While public blockchains may take open-source governance to the extreme, most emerging technologies make heavy use of this development method, even if they later lock down their algorithms in proprietary software. For example, some of the most robust frameworks and tool sets for machine learning (ML) algorithms, which often lead to artificial intelligence (AI) applications, are built using open-source tool kits such as TensorFlow (the open-source deep learning libraries supported by Google) and the Scikit-learn library of classification, regression, and dimensionality reduction algorithms.9

Some of these same libraries are leveraged in more established software such as R, which is a free software environment for statistical computing and graphics.10 Even if a company is not using the R runtime environment, they are likely using it as a plug-in in their statistical reporting or visualization applications (which may be proprietary). R is governed by The R Foundation, a group of volunteers who help decide which features are needed and how to fix any bugs that are reported by the user community, which is very broad. In 2021, there were three significant version releases, each addressing multiple issues and adding/changing features, some of which your organization may rely on for making important statistical-based decisions.

In the preceding examples, there is a mix of governance models. One is used for distributed software, such as blockchain, where you may be lever-aging a network in which you cannot control the changes. And another is used for locally installed applications (such as R) where you may not know that your implementation has become outdated. And in between, you have ML algorithms, where the program itself may determine when it is best to update.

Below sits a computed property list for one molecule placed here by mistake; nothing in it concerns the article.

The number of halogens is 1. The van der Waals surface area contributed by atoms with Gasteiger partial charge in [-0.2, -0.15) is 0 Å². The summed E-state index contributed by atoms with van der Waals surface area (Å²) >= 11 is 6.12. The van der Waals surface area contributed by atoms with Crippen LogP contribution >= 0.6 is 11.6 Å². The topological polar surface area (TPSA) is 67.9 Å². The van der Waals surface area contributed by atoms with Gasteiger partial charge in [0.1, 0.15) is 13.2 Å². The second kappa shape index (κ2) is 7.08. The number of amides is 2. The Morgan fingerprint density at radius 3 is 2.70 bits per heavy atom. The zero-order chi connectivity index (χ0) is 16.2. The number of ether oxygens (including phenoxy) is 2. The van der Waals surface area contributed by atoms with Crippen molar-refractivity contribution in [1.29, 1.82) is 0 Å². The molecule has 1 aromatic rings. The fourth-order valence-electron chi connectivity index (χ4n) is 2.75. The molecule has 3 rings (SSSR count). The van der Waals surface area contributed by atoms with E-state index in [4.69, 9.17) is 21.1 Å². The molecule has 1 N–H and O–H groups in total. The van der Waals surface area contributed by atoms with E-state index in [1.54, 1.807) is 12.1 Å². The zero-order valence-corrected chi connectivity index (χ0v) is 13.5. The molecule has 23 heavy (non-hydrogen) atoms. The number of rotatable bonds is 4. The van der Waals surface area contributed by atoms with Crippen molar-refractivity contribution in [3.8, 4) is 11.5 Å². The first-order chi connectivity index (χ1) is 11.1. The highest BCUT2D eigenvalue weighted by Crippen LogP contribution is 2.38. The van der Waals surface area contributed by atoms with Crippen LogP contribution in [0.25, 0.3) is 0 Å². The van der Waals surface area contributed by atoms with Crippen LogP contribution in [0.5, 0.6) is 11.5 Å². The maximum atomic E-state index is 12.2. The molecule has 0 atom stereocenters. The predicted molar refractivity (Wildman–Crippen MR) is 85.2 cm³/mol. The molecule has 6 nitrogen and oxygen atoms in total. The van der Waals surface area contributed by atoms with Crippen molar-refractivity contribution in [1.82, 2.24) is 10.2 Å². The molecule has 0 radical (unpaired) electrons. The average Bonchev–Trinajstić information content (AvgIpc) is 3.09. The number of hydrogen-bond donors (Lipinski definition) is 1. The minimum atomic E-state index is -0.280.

A Brief Glimpse Into the OSS Mindset

It is often easiest to think of processes in an analog context. In a post on Opensource.com, Bryan Behrenshausen of Red Hat described OSS like baking a loaf of bread and sharing it with a friend.11 But instead of just giving them the bread, you give them the recipe as well. This way, if they want to check the ingredients, they can see exactly what went into the bread, and if they noticed something did not taste quite right, they could let you know or even suggest how to fix the recipe. Or better yet, if they wanted to modify the recipe to suit their own taste, they are welcome to do so and can even share their version with others. Open source lets you blur the line between chefs, who create something new, and cooks, who follow instructions, by letting the cook talk directly to, or even become, the chef.

This communication between everyone is what fuels the “open-source community” (see Figure 2). Online collaboration tools have merged with social media to create a very responsive and adaptive approach to software development. A great example of this is GitHub, which is the most popular code-hosting platform in the world. It works by allowing a developer to create a new repository (or “repo”) for a project they are working on. The repo can contain anything: folders, files, images, datasets. But most important, it should contain a README file that explains what the project is about.

This initial creation becomes the main branch of their project and is considered the definitive branch, or the source code of the project. If you, or anyone else for that matter, want to make a change, you create a branch off the main branch by creating a copy of it at that point in time. You then make your edits to the copied branch and commit your changes. If you think your changes are worthy of being incorporated into the main branch, you open a “pull request” for someone to review and pull your contribution into the main branch. This is where the collaboration begins; as soon as you submit a pull request, a side-by-side comparison of your code is created against the main branch and a discussion is started. Here, various developers who are interested in your project will comment on your updates (depending on the size of the community, this can take some time). If a consensus is reached that the changes should be accepted, someone with access rights to the main branch can merge the pull request to change the main branch with your updates. At this point, you can delete your branch because the main has now been updated (don’t worry: GitHub keeps an extensive history of all branches, pulls, and merges). You can even require a certain number of reviews from other developers prior to allowing a branch to be merged.12

Figure 2: Visualization of collaborative development process